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Database Decisions: SQL or NoSQL?

As more computing functions move to the cloud, a relatively new database format — NoSQL — is poised to take the place of the SQL database on which so many manufacturers rely. Automation experts weigh in on the NoSQL potential in manufacturing.

Robert Leonard, Opto 22 (top left), David McCarthy, TriCore (center), Travis Cox, Inductive Automation (top right), Roger Herrscher, Opto 22 (bottom left), Chirayu Shah, Rockwell Automation (bottom right).
Robert Leonard, Opto 22 (top left), David McCarthy, TriCore (center), Travis Cox, Inductive Automation (top right), Roger Herrscher, Opto 22 (bottom left), Chirayu Shah, Rockwell Automation (bottom right).

Like so many technology debates before it, the SQL/NoSQL debate may soon enter the realm of great technology disagreements as Mac versus PC, fieldbus versus Ethernet, and PC versus PLC-based control. The SQL/NoSQL debate is principally focused on whether it is better to continue adherence to the SQL database structure, with which manufacturers are most familiar, or hitch our wagons to the NoSQL database, which is purported to be better suited to cloud-based computing — a direction many experts contend we are all headed toward sooner or later.

While developing a feature for the October 2012 issue of Automation World focused on familiarizing engineers with how to get the most out of their databases to improve production, I asked a few automation experts what they thought of the whole SQL or NoSQL debate that is just now beginning to brew among end users.

“SQL and MySQL are traditional relational database management systems” for manufacturers, says Roger Herrscher, P.E., senior electrical engineer at Opto 22, Temecula, CA. “NoSQL and NewSQL databases do not use traditional SQL syntax, but use syntax like more modern computer languages.”

Herrscher says that fact that SQL has been the ubiquitous standard for so long should help ensure its continued use for some time to come, though with computer hardware and software constantly evolving, he says only time will tell if NoSQL and NewSQL gain mainstream acceptance.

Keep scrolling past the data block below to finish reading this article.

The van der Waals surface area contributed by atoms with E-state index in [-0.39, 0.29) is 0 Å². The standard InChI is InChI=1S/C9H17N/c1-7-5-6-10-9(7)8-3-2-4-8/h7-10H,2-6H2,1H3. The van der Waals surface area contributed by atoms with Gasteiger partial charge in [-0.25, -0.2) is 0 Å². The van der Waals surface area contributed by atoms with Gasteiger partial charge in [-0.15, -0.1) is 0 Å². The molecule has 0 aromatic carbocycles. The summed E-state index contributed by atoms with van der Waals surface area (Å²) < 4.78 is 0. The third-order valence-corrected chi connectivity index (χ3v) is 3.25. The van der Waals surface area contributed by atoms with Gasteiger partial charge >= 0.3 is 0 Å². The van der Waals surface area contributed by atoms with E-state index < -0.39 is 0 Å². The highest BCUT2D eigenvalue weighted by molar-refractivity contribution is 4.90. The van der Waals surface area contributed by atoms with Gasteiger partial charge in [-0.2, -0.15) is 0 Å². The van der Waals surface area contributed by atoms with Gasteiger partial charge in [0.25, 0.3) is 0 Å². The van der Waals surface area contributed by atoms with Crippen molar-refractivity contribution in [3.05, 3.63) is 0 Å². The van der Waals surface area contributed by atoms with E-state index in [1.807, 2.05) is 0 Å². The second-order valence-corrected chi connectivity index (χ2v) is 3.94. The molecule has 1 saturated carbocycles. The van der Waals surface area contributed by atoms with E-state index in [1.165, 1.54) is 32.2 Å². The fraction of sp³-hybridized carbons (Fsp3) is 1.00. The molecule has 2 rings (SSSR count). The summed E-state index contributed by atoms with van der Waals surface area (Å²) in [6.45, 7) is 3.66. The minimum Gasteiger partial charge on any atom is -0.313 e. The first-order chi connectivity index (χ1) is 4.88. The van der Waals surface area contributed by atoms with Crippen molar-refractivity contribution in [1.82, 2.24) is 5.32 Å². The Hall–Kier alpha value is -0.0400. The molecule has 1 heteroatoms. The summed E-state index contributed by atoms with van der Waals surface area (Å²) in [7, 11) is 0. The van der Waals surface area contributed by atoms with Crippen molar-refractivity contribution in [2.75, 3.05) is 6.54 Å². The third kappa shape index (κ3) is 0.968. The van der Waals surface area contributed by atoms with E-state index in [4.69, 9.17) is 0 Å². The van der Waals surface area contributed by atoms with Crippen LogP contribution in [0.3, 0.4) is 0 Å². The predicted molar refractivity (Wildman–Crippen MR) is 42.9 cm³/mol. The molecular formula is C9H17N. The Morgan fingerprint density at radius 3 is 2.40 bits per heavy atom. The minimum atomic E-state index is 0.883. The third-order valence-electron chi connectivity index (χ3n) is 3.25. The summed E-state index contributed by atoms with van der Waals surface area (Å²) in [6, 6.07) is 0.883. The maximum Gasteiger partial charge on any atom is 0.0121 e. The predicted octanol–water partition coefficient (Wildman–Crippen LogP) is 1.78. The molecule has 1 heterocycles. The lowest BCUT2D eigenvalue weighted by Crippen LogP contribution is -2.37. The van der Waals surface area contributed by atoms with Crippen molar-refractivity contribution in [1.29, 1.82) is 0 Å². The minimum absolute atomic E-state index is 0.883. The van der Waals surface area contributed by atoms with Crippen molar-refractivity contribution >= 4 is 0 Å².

Robert Leonard, IT manager at Opto 22, says he’s “a big fan of using industry standard options like SQL when it comes to many applications. He cautions that the “support time and skill set needed to implement and maintain an open source-based project,” like NoSQL, “can be daunting” for most manufacturers.

“There is a lot of promise for NoSQL databases and they are being used by large companies, though they are not widely adopted, so support and training are minimal,” adds Travis Cox, director of training and support services at Inductive Automation, Sacramento, CA. “NoSQL requires a lot of skill to install and a lot of effort to maintain. Relational databases are just simpler right now for the average user. I am open to new ways of thinking. However, right now I would choose relational databases.”

Explaining the difference in application between the two database structures, David McCarthy, president and chief executive officer at TriCore Inc. (Racine, WI), says that the SQL and MySQL relational database management systems (RDMS) use SQL as their query language, which means they can easily be used for Web-based applications and have very low overhead.

NoSQL, on the other hand, is an RDMS used in data warehousing. “Data is stored (in NoSQL) in a format similar to a flat table and generally not as highly normalized as SQL. This (NoSQL structure) is optimized for fast retrieval at the expense of efficient storage. Google, Amazon and Facebook use this technology,” says McCarthy.

“From a relational database perspective, typical manufacturing facilities and vendors are currently far too conservative to consider anything but traditional SQL vendors such as Microsoft and Oracle,” notes Chirayu Shah, product manager, FactoryTalk Historian, Rockwell Automation, Milwaukee, WI.

Echoing the support issue comments made by Leonard and Cox, Shah adds that “Most of the time engineers understand that, while it may be easy to prototype systems (using NoSQL), these open source products don’t contain the support an engineer needs when building a real data collection/reporting system.  The data they are storing contains the keys of their production/process data and they need to be protected by vendors that will stand behind their products and protect against issues that may arise.”

One area of potential Shah does see for NoSQL in the near-term for manufacturers is for storage of time-based data. This type of data, typically housed in historians, lends itself well to the NoSQL realm in Shah’s view. “Relational data stores are not optimized to store large sets of time-series data,” he says. That’s why “typical historian solutions are built on proprietary formats (rather than SQL) to optimize data storage and data retrieval.”

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